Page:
Some education writers (Riordan et al.) think there is a reason to believe that when you have a mixed gender environment, students carry with them stereotypical attitudes to both the opposite gender and the subject selection they make. Thus, maths is viewed as masculine and languages as feminine and so on and this creates gender patterns. Some suggest that girls are hesitant to “call out” answers in the mixed-sex classroom. Since this is just a pattern, the reasoning is that if you take the child out of the mixed environment, the child will be able to follow their aptitude and interest rather than gendered patterns.
We are here talking about the social environment facilitating learning. This same social approach to evaluating the education environment refer to what they believe is for girls, a “rating and dating” environment where the girls are more concerned about boys and how they rate with the boys that with their education. There is also the corresponding assertion that boys in mixed environments suffer from very laddish values, thus again being distracted by the opposite sex to the detriment of their education.
Research shows that both boys and girls have a strong tendency to judge that girls talking in the classroom spoke more than boys, meaning teachers were not able to fairly divide time between the genders in the classroom and would allow boys more time to speak while thinking the girls had taken more time.
Science and psychology
Even studies dividing groups along fully arbitrary lines (T-shirt colour) shows students develop biases against the “other” group. By separating genders into different classrooms or schools, educators lead children to view males and females as different and thus reinforce sexism in the culture at large, she says.
Dr. Leonard Sax, a family doctor with a Ph.D. in psychology, argue that there are innate gender differences in the autonomic nervous system. Based on the nervous system differences, he argues that boys should be taught through loud confrontation “What’s your answer, Mr. Jackson? Give it to me!”; whereas girls should be approached with a gentler touch “Lisa, sweetie, it’s time to open your book.” Dr. Sax has written several popular and well-received books about raising boys and girls but his views on single-sex education have been very controversial.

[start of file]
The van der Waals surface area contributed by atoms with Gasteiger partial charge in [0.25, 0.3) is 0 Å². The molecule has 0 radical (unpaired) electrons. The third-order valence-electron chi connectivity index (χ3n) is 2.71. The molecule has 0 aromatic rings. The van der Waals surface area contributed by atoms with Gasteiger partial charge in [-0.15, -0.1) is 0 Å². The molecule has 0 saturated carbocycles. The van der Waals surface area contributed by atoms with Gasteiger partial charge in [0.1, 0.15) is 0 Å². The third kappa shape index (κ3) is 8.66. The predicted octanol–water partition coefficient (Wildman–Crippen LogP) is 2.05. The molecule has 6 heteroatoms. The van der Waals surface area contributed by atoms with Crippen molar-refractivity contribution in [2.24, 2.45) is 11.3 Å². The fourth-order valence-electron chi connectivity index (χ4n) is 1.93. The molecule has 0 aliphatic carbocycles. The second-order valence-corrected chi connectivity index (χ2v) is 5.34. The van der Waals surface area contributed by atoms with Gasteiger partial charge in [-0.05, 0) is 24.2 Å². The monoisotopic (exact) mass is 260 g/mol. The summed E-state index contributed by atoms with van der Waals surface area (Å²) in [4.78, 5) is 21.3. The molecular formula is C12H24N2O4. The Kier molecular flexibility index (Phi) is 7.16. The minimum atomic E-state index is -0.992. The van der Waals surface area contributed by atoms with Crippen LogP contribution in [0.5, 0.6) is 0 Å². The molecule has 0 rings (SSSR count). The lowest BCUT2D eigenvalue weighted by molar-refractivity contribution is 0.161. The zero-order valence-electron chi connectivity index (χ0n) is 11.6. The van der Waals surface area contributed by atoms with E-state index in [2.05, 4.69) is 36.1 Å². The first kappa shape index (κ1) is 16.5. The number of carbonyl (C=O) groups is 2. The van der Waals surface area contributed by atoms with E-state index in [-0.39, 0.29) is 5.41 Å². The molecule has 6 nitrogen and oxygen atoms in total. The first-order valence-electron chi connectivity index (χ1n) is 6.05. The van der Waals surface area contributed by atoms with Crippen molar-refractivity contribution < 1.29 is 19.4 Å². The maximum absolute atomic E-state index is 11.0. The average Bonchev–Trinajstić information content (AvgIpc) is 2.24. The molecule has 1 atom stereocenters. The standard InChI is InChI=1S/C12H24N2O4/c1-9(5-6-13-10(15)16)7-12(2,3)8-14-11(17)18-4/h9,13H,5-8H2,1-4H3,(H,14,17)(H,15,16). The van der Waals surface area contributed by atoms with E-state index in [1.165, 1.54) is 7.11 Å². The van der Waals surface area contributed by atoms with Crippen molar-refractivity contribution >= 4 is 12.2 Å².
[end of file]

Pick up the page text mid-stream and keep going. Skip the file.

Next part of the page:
Sax’s material has not been unchallenged, with a line-up of people calling it pseudoscience, including psychologist Diane Halpern (more below) and Dr. Lise Eliot. Eliot of the Department of Neuroscience, Chicago Medical School, Rosalind Franklin University of Medicine and Science is even more scathing in another article; she calls his writings misinterpretations of other people’s studies.
Research into gender differences in the field of neuroscience is failing to turn up any differences related to learning. What has been established for some time is that boys’ brains have larger volume and girls’ brains mature earlier. Only the latter finding has been found to have any practical impact. Girls’ earlier maturation is linked to impulse control and decision-making and as such is a social factor and the link to academic performance is incidental. The PISA report on 15-year-old boys and girls shows that girls spend more time on homework and in the school library and the OECD 2008 Indicators report shows girls graduating from secondary school at a higher rate than boys. Several other studies show similar trends. Is there a link to maturity or is this down to something else and can you give boys a better shot at working hard and graduating in a segregated environment?
Diane Halpern, psychology professor Emerita at Claremont McKenna College and past president of the American Psychological Association visited Australia in September 2016. She spoke on the impact of gender biases in single-sex education. From her 30 years of researching sex, gender and cognition she has failed to turn up any academic advantage to single-sex education. She does have a lot to say on the social impact of sex-segregated education.
In her Melbourne lecture, Dr. Halpern pointed out that a multitude of studies show that people become more stereotyped in their beliefs about other groups when they are segregated. Even studies dividing groups along fully arbitrary lines (T-shirt colour) shows students develop biases against the “other” group. By separating genders into different classrooms or schools, educators lead children to view males and females as different and thus reinforce sexism in the culture at large, she says.
The effect referred to is often called the “group contrast effect” and is well documented and is probably an evolutionary trait. Having established that effect, however, does not necessarily lead you to conclude that the effect will lead to an impact on attitudes in general. Dr. Sax points out that group-contrast-effects are stronger when the genders are together than when they are separated and also that it does not necessarily translate from one setting to another.